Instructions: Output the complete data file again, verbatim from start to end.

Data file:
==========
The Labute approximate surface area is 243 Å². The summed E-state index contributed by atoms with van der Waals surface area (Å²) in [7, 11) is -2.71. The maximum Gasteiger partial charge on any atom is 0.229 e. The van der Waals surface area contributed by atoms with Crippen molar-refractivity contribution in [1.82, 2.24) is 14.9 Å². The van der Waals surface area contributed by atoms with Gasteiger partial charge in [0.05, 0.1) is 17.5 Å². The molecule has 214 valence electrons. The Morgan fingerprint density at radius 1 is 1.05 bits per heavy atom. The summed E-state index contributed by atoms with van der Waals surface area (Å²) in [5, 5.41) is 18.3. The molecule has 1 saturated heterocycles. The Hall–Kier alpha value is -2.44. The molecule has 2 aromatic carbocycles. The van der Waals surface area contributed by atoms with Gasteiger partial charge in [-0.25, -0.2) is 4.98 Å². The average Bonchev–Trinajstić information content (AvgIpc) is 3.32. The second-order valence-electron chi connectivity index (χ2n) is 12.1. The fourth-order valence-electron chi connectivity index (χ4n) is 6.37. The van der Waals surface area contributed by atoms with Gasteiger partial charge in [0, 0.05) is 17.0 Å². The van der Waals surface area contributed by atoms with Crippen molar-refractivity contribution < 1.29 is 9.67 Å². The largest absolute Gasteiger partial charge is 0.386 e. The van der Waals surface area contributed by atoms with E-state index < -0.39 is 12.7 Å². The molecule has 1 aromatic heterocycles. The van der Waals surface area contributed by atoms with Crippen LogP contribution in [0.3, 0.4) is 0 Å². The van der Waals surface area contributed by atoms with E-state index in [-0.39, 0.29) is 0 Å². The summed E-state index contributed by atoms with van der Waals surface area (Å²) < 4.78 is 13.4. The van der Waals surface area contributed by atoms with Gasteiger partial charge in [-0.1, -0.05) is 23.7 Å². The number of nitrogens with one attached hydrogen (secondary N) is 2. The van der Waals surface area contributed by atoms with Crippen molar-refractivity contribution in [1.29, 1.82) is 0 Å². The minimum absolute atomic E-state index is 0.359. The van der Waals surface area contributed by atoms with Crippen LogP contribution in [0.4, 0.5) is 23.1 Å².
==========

The Labute approximate surface area is 243 Å². The summed E-state index contributed by atoms with van der Waals surface area (Å²) in [7, 11) is -2.71. The maximum Gasteiger partial charge on any atom is 0.229 e. The van der Waals surface area contributed by atoms with Crippen molar-refractivity contribution in [1.82, 2.24) is 14.9 Å². The van der Waals surface area contributed by atoms with Gasteiger partial charge in [0.05, 0.1) is 17.5 Å². The molecule has 214 valence electrons. The Morgan fingerprint density at radius 1 is 1.05 bits per heavy atom. The summed E-state index contributed by atoms with van der Waals surface area (Å²) in [5, 5.41) is 18.3. The molecule has 1 saturated heterocycles. The Hall–Kier alpha value is -2.44. The molecule has 2 aromatic carbocycles. The van der Waals surface area contributed by atoms with Gasteiger partial charge in [-0.25, -0.2) is 4.98 Å². The average Bonchev–Trinajstić information content (AvgIpc) is 3.32. The second-order valence-electron chi connectivity index (χ2n) is 12.1. The fourth-order valence-electron chi connectivity index (χ4n) is 6.37. The van der Waals surface area contributed by atoms with Gasteiger partial charge in [0, 0.05) is 17.0 Å². The van der Waals surface area contributed by atoms with Crippen molar-refractivity contribution < 1.29 is 9.67 Å². The largest absolute Gasteiger partial charge is 0.386 e. The van der Waals surface area contributed by atoms with E-state index < -0.39 is 12.7 Å². The molecule has 1 aromatic heterocycles. The van der Waals surface area contributed by atoms with Crippen LogP contribution in [0.3, 0.4) is 0 Å². The van der Waals surface area contributed by atoms with E-state index in [-0.39, 0.29) is 0 Å². The summed E-state index contributed by atoms with van der Waals surface area (Å²) < 4.78 is 13.4. The van der Waals surface area contributed by atoms with Gasteiger partial charge in [-0.1, -0.05) is 23.7 Å². The number of nitrogens with one attached hydrogen (secondary N) is 2. The van der Waals surface area contributed by atoms with Crippen molar-refractivity contribution in [1.29, 1.82) is 0 Å². The minimum absolute atomic E-state index is 0.359. The van der Waals surface area contributed by atoms with Crippen LogP contribution in [0.4, 0.5) is 23.1 Å².